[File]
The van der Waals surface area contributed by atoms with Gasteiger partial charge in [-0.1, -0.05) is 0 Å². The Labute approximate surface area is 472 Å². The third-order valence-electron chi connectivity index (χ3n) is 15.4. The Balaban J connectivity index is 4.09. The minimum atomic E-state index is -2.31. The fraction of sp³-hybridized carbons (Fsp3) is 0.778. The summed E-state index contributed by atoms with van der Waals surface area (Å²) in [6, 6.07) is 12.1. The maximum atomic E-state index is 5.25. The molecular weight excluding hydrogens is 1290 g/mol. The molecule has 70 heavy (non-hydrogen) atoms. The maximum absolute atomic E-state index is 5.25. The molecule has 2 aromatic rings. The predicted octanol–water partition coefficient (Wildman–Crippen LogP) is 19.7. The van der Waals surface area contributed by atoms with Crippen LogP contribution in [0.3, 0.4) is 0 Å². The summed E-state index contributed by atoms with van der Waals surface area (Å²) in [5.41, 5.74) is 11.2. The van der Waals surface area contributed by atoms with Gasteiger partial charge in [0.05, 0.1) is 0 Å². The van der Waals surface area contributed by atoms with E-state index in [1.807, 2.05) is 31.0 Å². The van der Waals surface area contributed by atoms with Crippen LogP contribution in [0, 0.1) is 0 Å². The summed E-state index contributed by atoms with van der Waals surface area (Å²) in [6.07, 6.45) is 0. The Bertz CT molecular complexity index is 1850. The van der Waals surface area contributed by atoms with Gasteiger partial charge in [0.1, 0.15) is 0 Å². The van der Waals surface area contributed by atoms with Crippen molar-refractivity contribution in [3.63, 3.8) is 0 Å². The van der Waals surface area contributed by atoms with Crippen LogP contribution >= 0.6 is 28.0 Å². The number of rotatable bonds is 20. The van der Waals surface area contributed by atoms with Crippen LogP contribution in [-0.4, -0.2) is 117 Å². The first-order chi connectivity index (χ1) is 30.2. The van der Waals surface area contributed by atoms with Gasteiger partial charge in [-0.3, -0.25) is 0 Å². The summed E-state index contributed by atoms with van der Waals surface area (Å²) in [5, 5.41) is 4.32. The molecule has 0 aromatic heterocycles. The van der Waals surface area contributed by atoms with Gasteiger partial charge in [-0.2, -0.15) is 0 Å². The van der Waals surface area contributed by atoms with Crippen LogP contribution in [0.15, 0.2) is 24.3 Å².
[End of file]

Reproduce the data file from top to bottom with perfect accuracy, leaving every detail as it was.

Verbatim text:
The van der Waals surface area contributed by atoms with Gasteiger partial charge in [-0.1, -0.05) is 0 Å². The Labute approximate surface area is 472 Å². The third-order valence-electron chi connectivity index (χ3n) is 15.4. The Balaban J connectivity index is 4.09. The minimum atomic E-state index is -2.31. The fraction of sp³-hybridized carbons (Fsp3) is 0.778. The summed E-state index contributed by atoms with van der Waals surface area (Å²) in [6, 6.07) is 12.1. The maximum atomic E-state index is 5.25. The molecular weight excluding hydrogens is 1290 g/mol. The molecule has 70 heavy (non-hydrogen) atoms. The maximum absolute atomic E-state index is 5.25. The molecule has 2 aromatic rings. The predicted octanol–water partition coefficient (Wildman–Crippen LogP) is 19.7. The van der Waals surface area contributed by atoms with Crippen LogP contribution in [0.3, 0.4) is 0 Å². The summed E-state index contributed by atoms with van der Waals surface area (Å²) in [5.41, 5.74) is 11.2. The van der Waals surface area contributed by atoms with Gasteiger partial charge in [0.05, 0.1) is 0 Å². The van der Waals surface area contributed by atoms with E-state index in [1.807, 2.05) is 31.0 Å². The van der Waals surface area contributed by atoms with Crippen LogP contribution in [0, 0.1) is 0 Å². The summed E-state index contributed by atoms with van der Waals surface area (Å²) in [6.07, 6.45) is 0. The Bertz CT molecular complexity index is 1850. The van der Waals surface area contributed by atoms with Gasteiger partial charge in [0.1, 0.15) is 0 Å². The van der Waals surface area contributed by atoms with Crippen molar-refractivity contribution in [3.63, 3.8) is 0 Å². The van der Waals surface area contributed by atoms with Crippen LogP contribution >= 0.6 is 28.0 Å². The number of rotatable bonds is 20. The van der Waals surface area contributed by atoms with Crippen LogP contribution in [-0.4, -0.2) is 117 Å². The first-order chi connectivity index (χ1) is 30.2. The van der Waals surface area contributed by atoms with Gasteiger partial charge in [-0.3, -0.25) is 0 Å². The summed E-state index contributed by atoms with van der Waals surface area (Å²) in [5, 5.41) is 4.32. The molecule has 0 aromatic heterocycles. The van der Waals surface area contributed by atoms with Gasteiger partial charge in [-0.2, -0.15) is 0 Å². The van der Waals surface area contributed by atoms with Crippen LogP contribution in [0.15, 0.2) is 24.3 Å².